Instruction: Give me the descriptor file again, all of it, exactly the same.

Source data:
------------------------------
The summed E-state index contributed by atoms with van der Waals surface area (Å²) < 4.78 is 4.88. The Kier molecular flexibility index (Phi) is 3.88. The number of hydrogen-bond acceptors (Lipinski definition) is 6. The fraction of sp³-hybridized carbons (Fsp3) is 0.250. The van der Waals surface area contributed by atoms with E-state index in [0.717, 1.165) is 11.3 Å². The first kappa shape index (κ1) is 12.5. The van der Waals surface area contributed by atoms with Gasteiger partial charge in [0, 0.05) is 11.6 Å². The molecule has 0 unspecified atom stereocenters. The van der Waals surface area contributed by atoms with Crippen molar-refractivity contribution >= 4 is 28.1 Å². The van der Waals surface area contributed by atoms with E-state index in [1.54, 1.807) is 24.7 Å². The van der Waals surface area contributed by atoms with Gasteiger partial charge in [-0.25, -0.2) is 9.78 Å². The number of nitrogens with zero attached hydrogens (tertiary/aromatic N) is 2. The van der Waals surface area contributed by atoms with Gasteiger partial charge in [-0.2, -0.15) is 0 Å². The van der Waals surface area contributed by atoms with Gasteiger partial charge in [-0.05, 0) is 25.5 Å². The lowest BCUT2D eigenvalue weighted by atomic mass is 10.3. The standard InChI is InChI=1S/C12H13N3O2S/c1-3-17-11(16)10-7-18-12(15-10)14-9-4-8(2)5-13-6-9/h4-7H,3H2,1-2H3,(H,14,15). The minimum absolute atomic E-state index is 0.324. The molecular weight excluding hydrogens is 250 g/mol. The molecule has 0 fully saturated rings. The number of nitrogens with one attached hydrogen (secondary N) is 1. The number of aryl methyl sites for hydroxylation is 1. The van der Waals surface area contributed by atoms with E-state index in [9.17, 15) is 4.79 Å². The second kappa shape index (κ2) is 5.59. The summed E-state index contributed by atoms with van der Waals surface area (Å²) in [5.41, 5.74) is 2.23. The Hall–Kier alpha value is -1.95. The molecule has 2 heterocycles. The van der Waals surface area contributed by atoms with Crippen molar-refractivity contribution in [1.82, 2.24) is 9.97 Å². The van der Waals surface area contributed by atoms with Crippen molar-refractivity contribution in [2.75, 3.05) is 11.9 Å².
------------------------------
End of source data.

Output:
The summed E-state index contributed by atoms with van der Waals surface area (Å²) < 4.78 is 4.88. The Kier molecular flexibility index (Phi) is 3.88. The number of hydrogen-bond acceptors (Lipinski definition) is 6. The fraction of sp³-hybridized carbons (Fsp3) is 0.250. The van der Waals surface area contributed by atoms with E-state index in [0.717, 1.165) is 11.3 Å². The first kappa shape index (κ1) is 12.5. The van der Waals surface area contributed by atoms with Gasteiger partial charge in [0, 0.05) is 11.6 Å². The molecule has 0 unspecified atom stereocenters. The van der Waals surface area contributed by atoms with Crippen molar-refractivity contribution >= 4 is 28.1 Å². The van der Waals surface area contributed by atoms with E-state index in [1.54, 1.807) is 24.7 Å². The van der Waals surface area contributed by atoms with Gasteiger partial charge in [-0.25, -0.2) is 9.78 Å². The number of nitrogens with zero attached hydrogens (tertiary/aromatic N) is 2. The van der Waals surface area contributed by atoms with Gasteiger partial charge in [-0.2, -0.15) is 0 Å². The van der Waals surface area contributed by atoms with Gasteiger partial charge in [-0.05, 0) is 25.5 Å². The lowest BCUT2D eigenvalue weighted by atomic mass is 10.3. The standard InChI is InChI=1S/C12H13N3O2S/c1-3-17-11(16)10-7-18-12(15-10)14-9-4-8(2)5-13-6-9/h4-7H,3H2,1-2H3,(H,14,15). The minimum absolute atomic E-state index is 0.324. The molecular weight excluding hydrogens is 250 g/mol. The molecule has 0 fully saturated rings. The number of nitrogens with one attached hydrogen (secondary N) is 1. The number of aryl methyl sites for hydroxylation is 1. The van der Waals surface area contributed by atoms with E-state index in [9.17, 15) is 4.79 Å². The second kappa shape index (κ2) is 5.59. The summed E-state index contributed by atoms with van der Waals surface area (Å²) in [5.41, 5.74) is 2.23. The Hall–Kier alpha value is -1.95. The molecule has 2 heterocycles. The van der Waals surface area contributed by atoms with Crippen molar-refractivity contribution in [1.82, 2.24) is 9.97 Å². The van der Waals surface area contributed by atoms with Crippen molar-refractivity contribution in [2.75, 3.05) is 11.9 Å².